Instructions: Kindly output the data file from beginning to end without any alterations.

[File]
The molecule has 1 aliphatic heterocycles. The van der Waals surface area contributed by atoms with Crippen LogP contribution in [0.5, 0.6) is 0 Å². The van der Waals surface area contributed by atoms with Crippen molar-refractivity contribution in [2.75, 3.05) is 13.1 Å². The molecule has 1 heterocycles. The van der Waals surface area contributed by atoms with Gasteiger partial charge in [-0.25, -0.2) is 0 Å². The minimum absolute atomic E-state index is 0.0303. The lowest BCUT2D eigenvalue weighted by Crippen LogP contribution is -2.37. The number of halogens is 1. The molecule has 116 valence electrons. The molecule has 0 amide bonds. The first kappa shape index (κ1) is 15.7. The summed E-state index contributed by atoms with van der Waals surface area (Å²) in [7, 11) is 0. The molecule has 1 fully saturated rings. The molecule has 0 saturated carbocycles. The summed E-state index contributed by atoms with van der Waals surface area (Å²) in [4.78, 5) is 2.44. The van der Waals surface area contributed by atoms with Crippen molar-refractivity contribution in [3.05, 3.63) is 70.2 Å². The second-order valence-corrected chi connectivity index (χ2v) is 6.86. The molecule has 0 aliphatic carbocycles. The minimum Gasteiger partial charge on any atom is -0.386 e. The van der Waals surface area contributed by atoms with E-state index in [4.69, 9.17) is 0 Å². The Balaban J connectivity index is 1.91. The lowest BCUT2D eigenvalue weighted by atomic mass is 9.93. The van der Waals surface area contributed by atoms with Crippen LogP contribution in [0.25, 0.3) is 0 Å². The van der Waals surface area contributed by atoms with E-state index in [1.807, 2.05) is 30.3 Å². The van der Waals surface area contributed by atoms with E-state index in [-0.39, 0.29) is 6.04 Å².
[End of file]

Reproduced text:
The molecule has 1 aliphatic heterocycles. The van der Waals surface area contributed by atoms with Crippen LogP contribution in [0.5, 0.6) is 0 Å². The van der Waals surface area contributed by atoms with Crippen molar-refractivity contribution in [2.75, 3.05) is 13.1 Å². The molecule has 1 heterocycles. The van der Waals surface area contributed by atoms with Gasteiger partial charge in [-0.25, -0.2) is 0 Å². The minimum absolute atomic E-state index is 0.0303. The lowest BCUT2D eigenvalue weighted by Crippen LogP contribution is -2.37. The number of halogens is 1. The molecule has 116 valence electrons. The molecule has 0 amide bonds. The first kappa shape index (κ1) is 15.7. The summed E-state index contributed by atoms with van der Waals surface area (Å²) in [7, 11) is 0. The molecule has 1 fully saturated rings. The molecule has 0 saturated carbocycles. The summed E-state index contributed by atoms with van der Waals surface area (Å²) in [4.78, 5) is 2.44. The van der Waals surface area contributed by atoms with Crippen molar-refractivity contribution in [3.05, 3.63) is 70.2 Å². The second-order valence-corrected chi connectivity index (χ2v) is 6.86. The molecule has 0 aliphatic carbocycles. The minimum Gasteiger partial charge on any atom is -0.386 e. The van der Waals surface area contributed by atoms with E-state index in [4.69, 9.17) is 0 Å². The Balaban J connectivity index is 1.91. The lowest BCUT2D eigenvalue weighted by atomic mass is 9.93. The van der Waals surface area contributed by atoms with Crippen LogP contribution in [0.25, 0.3) is 0 Å². The van der Waals surface area contributed by atoms with E-state index in [1.807, 2.05) is 30.3 Å². The van der Waals surface area contributed by atoms with E-state index in [-0.39, 0.29) is 6.04 Å².